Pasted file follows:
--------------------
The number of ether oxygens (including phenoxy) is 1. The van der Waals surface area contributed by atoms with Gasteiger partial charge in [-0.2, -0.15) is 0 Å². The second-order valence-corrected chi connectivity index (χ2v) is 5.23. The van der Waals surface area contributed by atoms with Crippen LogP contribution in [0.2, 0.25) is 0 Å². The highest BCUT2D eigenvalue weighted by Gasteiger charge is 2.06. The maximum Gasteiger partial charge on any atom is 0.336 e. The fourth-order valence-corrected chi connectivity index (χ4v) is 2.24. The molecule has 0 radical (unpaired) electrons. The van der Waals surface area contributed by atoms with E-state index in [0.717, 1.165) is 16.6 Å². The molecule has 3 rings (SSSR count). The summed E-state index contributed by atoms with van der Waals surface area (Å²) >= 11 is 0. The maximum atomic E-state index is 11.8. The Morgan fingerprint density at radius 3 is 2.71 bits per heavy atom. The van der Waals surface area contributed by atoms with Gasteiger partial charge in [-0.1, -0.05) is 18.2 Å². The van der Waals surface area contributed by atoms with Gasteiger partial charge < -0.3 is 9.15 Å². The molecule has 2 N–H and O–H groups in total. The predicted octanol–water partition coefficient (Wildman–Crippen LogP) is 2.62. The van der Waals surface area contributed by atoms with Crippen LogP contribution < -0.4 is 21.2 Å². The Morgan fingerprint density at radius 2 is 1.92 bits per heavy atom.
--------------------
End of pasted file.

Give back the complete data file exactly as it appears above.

The number of ether oxygens (including phenoxy) is 1. The van der Waals surface area contributed by atoms with Gasteiger partial charge in [-0.2, -0.15) is 0 Å². The second-order valence-corrected chi connectivity index (χ2v) is 5.23. The van der Waals surface area contributed by atoms with Crippen LogP contribution in [0.2, 0.25) is 0 Å². The highest BCUT2D eigenvalue weighted by Gasteiger charge is 2.06. The maximum Gasteiger partial charge on any atom is 0.336 e. The fourth-order valence-corrected chi connectivity index (χ4v) is 2.24. The molecule has 0 radical (unpaired) electrons. The van der Waals surface area contributed by atoms with E-state index in [0.717, 1.165) is 16.6 Å². The molecule has 3 rings (SSSR count). The summed E-state index contributed by atoms with van der Waals surface area (Å²) >= 11 is 0. The maximum atomic E-state index is 11.8. The Morgan fingerprint density at radius 3 is 2.71 bits per heavy atom. The van der Waals surface area contributed by atoms with Gasteiger partial charge in [-0.1, -0.05) is 18.2 Å². The van der Waals surface area contributed by atoms with Gasteiger partial charge < -0.3 is 9.15 Å². The molecule has 2 N–H and O–H groups in total. The predicted octanol–water partition coefficient (Wildman–Crippen LogP) is 2.62. The van der Waals surface area contributed by atoms with Crippen LogP contribution < -0.4 is 21.2 Å². The Morgan fingerprint density at radius 2 is 1.92 bits per heavy atom.